A cyber-attack could damage your business. Protect your reputation with CyberOptic
By Tim Field, Associate Director
The frequency and sophistication of high-impact cyber-attacks is increasing at an alarming rate. Businesses and organisations shouldn’t wait to see if they’re the next victim, they need to prepare their response now.
Everyone from governments, national security agencies and private sector specialists are issuing warnings that organisations of all sizes, from listed companies through to SMEs, charities and political parties need to take steps to protect their systems and consider their response if attacked.
Alarming statistics abound in a recent article from Forbes that 3 in 5 companies were attacked in 2021, that cybercriminals can penetrate 93% of company networks and that 50% of businesses have no cybersecurity risk plan in place. Recent UK Government research found that although 82% of companies state that their board sees cyber security as a high priority, only 19% have a written incident management plan.
The stakes are high for cyber security
The cost of cybercrime is enormous and was estimated to have cost US businesses more than $6.9 billion in 2021. The move to hybrid working since the pandemic has made IT systems more vulnerable and made business a soft target for sophisticated criminal groups who use extortion to profit from their actions.
While maximising IT systems security as much as possible is a prerequisite for every organisation, so too is preparedness for your communications response plan, should the worst happen. Attacks are getting more sophisticated but stakeholder tolerance for organisations being seen as victims is waning – especially when data is at risk. Security company Panaseer found 82% of insurers expect premiums to continue to rise, policies to tighten and are placing greater burdens on companies while increasing their intense scrutiny of companies’ preparedness. Earlier this year, Lloyd’s of London announced plans for policy exemptions for state-backed attacks. What is clear is that relying on insurance to cover the financial losses alone isn’t sufficient, especially for small businesses who may not have specific cover but for whom the impact could be significant for every day they are unable to trade.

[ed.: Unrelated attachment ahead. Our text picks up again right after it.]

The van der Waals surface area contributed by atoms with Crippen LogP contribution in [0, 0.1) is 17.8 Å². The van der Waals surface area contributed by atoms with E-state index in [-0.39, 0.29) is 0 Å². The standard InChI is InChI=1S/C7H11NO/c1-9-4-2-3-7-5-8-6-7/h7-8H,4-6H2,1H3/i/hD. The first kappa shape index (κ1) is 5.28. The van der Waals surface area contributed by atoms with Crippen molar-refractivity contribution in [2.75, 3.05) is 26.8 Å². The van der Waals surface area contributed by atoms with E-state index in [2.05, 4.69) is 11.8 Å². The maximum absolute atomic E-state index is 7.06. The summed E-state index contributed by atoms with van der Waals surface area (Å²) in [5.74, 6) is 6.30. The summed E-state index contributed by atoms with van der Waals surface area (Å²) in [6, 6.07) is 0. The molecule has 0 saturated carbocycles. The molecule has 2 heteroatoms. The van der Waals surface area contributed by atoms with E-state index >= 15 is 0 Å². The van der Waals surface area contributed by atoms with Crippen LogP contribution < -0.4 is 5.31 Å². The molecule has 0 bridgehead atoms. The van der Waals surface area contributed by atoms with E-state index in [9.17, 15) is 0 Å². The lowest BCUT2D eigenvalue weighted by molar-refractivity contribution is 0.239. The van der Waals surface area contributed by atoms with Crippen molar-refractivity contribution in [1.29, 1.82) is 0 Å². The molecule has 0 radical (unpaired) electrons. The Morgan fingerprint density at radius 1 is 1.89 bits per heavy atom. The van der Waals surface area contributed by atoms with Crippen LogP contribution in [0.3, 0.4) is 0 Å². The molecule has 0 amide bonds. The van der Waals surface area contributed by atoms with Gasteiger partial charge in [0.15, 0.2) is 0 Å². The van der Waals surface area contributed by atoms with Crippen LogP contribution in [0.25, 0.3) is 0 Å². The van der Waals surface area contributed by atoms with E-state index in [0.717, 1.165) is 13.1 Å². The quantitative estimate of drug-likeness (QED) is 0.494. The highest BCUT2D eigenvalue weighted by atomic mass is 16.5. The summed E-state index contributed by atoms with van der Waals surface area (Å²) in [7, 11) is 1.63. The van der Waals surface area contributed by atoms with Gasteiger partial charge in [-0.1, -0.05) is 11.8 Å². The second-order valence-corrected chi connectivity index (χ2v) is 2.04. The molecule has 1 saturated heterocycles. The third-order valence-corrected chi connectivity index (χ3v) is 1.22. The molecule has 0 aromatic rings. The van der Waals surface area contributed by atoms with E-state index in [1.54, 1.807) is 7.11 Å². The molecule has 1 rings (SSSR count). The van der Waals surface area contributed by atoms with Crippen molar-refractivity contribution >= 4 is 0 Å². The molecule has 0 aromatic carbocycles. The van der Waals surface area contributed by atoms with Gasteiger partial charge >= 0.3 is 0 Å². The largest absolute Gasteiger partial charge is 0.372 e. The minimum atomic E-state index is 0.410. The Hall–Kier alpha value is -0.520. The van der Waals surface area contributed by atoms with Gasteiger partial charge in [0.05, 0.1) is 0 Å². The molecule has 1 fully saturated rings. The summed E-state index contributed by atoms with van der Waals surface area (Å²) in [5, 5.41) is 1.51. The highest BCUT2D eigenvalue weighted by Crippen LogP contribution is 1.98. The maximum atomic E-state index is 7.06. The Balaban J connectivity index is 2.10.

Protecting your hardest earned asset
Critically, for businesses and organisations of all sizes, one of the most valuable and hardest earned assets that can’t be insured is your reputation.
Increasingly, especially where a ransomware attack has put personal data at risk, the tolerance of stakeholders is much lower with the increasing prevalence of attacks. Situations are seen through the lens of blame. Customers, consumers, employees will ask whether their personal details are now at risk due to bad management, insufficient protection, underinvestment in security.
The frequency of media coverage of major data breaches makes them no less impactful, with the bigger the business, the larger the data haul by hackers and the greater profile given.
At the time of writing, Medibank, one of Australia’s largest private health insurance providers is into its third week of speculation about the outcome of a ransomware attack that has seen 200GB of data extracted about it’s 3.9m customer, including all the personal information you would imagine such a company holding.
Medibank’s share price has fallen 20% since announcing the breach. If a 2020 risk, reputation and accountability study by Pentland Analytics is proven right, that is a loss that could be sustained.
Action, not reaction
The clear and consistent realisation after every crisis is that preparedness can reduce the impact. Often this is something businesses and organisations learn too late.
For a cyber-attack, some of this preparedness is preventative technical and practical choices – such as the right security protocols, updated IT systems and individual awareness of risks. However, as the small percentage of businesses having a written incident management plan demonstrates, too many are leaving their response when attacked to a reaction, rather than being proactive.
In a scenario where a hack has resulted in you having no access to your emails or contacts and you are locked out of your file servers – it is going to be much harder to plan your response in the hours and days that follow. Adrenaline will be running high, you’ll have regulatory compliance timescales to work to and there will be significant gaps in your knowledge of the severity of the situation.
This is when clear, decisive leadership and effective communications make a difference. Perception matters. The Pentland Analytics research also found that companies who responded well to a crisis went on to outperform market expectations by 20%.
The choice for every business and organisation is clear – if you want to protect your reputation and value in the face of major crisis, you must prepare for how you will respond.
We have launched to help. Our risk and crisis experts can support you to act now using our proprietary diagnostic tool, to enable you to benchmark your organisation’s current response plans against best practice.